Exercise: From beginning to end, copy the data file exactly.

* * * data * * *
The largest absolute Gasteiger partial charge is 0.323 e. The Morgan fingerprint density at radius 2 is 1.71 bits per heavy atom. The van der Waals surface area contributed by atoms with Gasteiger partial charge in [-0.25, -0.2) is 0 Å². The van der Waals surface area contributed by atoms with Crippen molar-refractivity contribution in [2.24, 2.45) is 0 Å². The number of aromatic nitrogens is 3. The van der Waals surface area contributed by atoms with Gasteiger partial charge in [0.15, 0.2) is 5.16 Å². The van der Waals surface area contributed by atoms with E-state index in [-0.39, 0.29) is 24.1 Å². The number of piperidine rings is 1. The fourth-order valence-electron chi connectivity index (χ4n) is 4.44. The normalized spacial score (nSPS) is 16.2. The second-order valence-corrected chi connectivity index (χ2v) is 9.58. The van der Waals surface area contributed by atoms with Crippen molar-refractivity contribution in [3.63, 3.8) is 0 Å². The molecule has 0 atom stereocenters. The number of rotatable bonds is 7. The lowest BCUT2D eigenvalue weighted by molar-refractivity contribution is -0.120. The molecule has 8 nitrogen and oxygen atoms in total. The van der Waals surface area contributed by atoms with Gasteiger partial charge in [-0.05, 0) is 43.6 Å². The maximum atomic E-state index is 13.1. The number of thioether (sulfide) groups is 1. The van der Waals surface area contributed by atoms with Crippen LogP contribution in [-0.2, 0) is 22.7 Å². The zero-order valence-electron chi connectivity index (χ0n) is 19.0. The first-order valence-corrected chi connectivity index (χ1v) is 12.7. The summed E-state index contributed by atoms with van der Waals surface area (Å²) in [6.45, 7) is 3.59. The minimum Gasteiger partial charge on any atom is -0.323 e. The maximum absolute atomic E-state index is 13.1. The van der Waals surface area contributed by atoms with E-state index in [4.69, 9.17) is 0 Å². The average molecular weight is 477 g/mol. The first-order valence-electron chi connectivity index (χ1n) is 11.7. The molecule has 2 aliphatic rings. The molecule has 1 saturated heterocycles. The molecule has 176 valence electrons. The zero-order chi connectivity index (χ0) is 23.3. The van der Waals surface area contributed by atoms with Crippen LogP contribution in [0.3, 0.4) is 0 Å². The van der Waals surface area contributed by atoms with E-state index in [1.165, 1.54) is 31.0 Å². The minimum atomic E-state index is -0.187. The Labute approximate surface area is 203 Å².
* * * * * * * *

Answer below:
The largest absolute Gasteiger partial charge is 0.323 e. The Morgan fingerprint density at radius 2 is 1.71 bits per heavy atom. The van der Waals surface area contributed by atoms with Gasteiger partial charge in [-0.25, -0.2) is 0 Å². The van der Waals surface area contributed by atoms with Crippen molar-refractivity contribution in [2.24, 2.45) is 0 Å². The number of aromatic nitrogens is 3. The van der Waals surface area contributed by atoms with Gasteiger partial charge in [0.15, 0.2) is 5.16 Å². The van der Waals surface area contributed by atoms with E-state index in [-0.39, 0.29) is 24.1 Å². The number of piperidine rings is 1. The fourth-order valence-electron chi connectivity index (χ4n) is 4.44. The normalized spacial score (nSPS) is 16.2. The second-order valence-corrected chi connectivity index (χ2v) is 9.58. The van der Waals surface area contributed by atoms with Crippen molar-refractivity contribution in [3.63, 3.8) is 0 Å². The molecule has 0 atom stereocenters. The number of rotatable bonds is 7. The lowest BCUT2D eigenvalue weighted by molar-refractivity contribution is -0.120. The molecule has 8 nitrogen and oxygen atoms in total. The van der Waals surface area contributed by atoms with Gasteiger partial charge in [-0.05, 0) is 43.6 Å². The maximum atomic E-state index is 13.1. The number of thioether (sulfide) groups is 1. The van der Waals surface area contributed by atoms with Crippen LogP contribution in [-0.2, 0) is 22.7 Å². The zero-order valence-electron chi connectivity index (χ0n) is 19.0. The first-order valence-corrected chi connectivity index (χ1v) is 12.7. The summed E-state index contributed by atoms with van der Waals surface area (Å²) in [6.45, 7) is 3.59. The minimum Gasteiger partial charge on any atom is -0.323 e. The maximum absolute atomic E-state index is 13.1. The van der Waals surface area contributed by atoms with E-state index in [4.69, 9.17) is 0 Å². The average molecular weight is 477 g/mol. The first-order valence-electron chi connectivity index (χ1n) is 11.7. The molecule has 2 aliphatic rings. The molecule has 1 saturated heterocycles. The molecule has 176 valence electrons. The zero-order chi connectivity index (χ0) is 23.3. The van der Waals surface area contributed by atoms with Crippen LogP contribution in [0.3, 0.4) is 0 Å². The van der Waals surface area contributed by atoms with E-state index in [1.165, 1.54) is 31.0 Å². The minimum atomic E-state index is -0.187. The Labute approximate surface area is 203 Å².